Last Friday two men, dressed as ninjas and wielding batons, robbed a medical marijuana delivery-man in California. The ninjas remain at large, and since the sale of medical marijuana is legal (at the state level) in California, the driver probably won’t be hit with the felony he would otherwise receive under federal law. While humorous, and perhaps deserving of leniency considering the sheer comedic value of the crime, the ninjas (for the lack of a better identifier) are indisputably criminals. Less apparent is the fact that, by virtue of the labyrinthine mess that passes for drug policy here in the United States, millions of citizens are also criminals operating at large and participants in perhaps the largest black market in human history – the trade in marijuana.
Marijuana is classified in the United States as a Schedule 1 controlled substance – and along with cocaine and heroin is purported to be amongst the most dangerous drugs subject to abuse. This would be funny except for the fact that it condemns thousands of nonviolent offenders to mandatory prison time every year. Bearing in mind that there are virtually no reputable reports of fatalities (or even serious injuries) connected with cannabis (remarkable considering Aspirin kills a few hundred people a year), this classification is extremely questionable at best. In short, the policy is stupid, and for that reason is highly suggestive. When intelligent people, the kind who become top bureaucrats in the Drug Enforcement Agency, maintain ignorant policies that contradict both the findings of the scientific community and the shared experience of popular culture, invariably something is afoot.
The early history of the criminalization of marijuana was a confused mixture of racism and the noble but unsophisticated attempt by state government to reign in the sale of toxic, impure substances. No body of research existed to differentiate the effects of marijuana from the more odious controlled substances, or even from the snake-oil sold in contemporary pharmacies. Further, in the Southwest, marijuana use was associated with Mexican-American immigrants, beginning to be exploited and despised in much the same way as today. As such, marijuana use, even before it became associated with the counter-culture of the 60’s, became a political act.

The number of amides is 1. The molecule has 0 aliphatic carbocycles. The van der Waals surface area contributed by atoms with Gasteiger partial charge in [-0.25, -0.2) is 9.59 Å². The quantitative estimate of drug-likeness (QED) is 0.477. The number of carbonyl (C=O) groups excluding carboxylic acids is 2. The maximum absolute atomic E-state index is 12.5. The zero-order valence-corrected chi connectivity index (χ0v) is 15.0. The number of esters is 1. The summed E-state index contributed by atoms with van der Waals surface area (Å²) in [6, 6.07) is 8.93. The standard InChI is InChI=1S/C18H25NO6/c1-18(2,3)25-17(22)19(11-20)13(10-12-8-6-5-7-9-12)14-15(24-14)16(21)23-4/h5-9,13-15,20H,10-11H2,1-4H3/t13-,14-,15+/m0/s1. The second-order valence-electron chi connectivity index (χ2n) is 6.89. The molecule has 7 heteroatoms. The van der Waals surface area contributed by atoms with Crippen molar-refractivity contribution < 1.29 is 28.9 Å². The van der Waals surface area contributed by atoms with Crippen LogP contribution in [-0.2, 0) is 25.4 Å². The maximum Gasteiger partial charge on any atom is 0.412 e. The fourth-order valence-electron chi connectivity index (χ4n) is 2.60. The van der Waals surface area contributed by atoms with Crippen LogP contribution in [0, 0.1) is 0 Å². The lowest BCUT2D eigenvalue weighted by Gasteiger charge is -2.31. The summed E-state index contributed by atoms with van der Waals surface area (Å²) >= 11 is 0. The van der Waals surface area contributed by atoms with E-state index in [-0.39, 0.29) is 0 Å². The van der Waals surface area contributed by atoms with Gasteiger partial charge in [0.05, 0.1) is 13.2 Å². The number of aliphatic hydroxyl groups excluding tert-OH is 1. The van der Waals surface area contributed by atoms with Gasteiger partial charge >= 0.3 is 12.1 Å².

In this way, study of the social and political aspects of marijuana use sheds light on the aforementioned question – why do the presumably intelligent people in national government uphold, despite potentially enormous increases in state revenue from taxation, a policy soaked with anachronistic fears and the insidious racism of decades long past? The answer is as boring as it is simple. Marijuana laws in the United States, after producing decades of crime statistics inflated with legions of non-violent offenders, have justified a similar inflation of law enforcement and the drug enforcement bureaucracy. The law enforcement community, on some level, understands the threat of legalization – not a threat to society as they claim but a threat to their jobs as drug related convictions plummet to a sane level.
Predictably, police unions, the DEA, and breweries are the most consistent opponents of legalization – in short, everyone who stands to lose by ending a practice that accounts for a huge percentage of non-violent convictions every year. In defense of law enforcement, some have come forward in favor of reforming drug laws, forming the group Law Enforcement Against Prohibition. These officers recognize the obvious fact that the illegality of marijuana does nothing except to provide criminal organizations with a steady and lucrative source of income, accomplishing the opposite of the law’s stated intent. Sadly, the larger share of the police unions here in the United States display their utter intransigence by advocating the vision of a never-ending, ever-escalating war on drugs that will keep them all employed.
The economic projections for the upcoming year, insofar as I understand them, are up. We may soon see a return to the relative prosperity we enjoyed before the housing crisis. The time to end the foolish prohibition on marijuana is now, both to lock in an economic recovery and to end the selfish policies of the federal drug bureaucracy before complacency buries the issue until the next recession – an intervening period in which thousands more would have to be sacrificed on the altar of prohibition. This would amount to the continuation of injustice, and deepen the moral weight that, when marijuana is eventually legalized, will bear down on its perpetrators with the weight of history.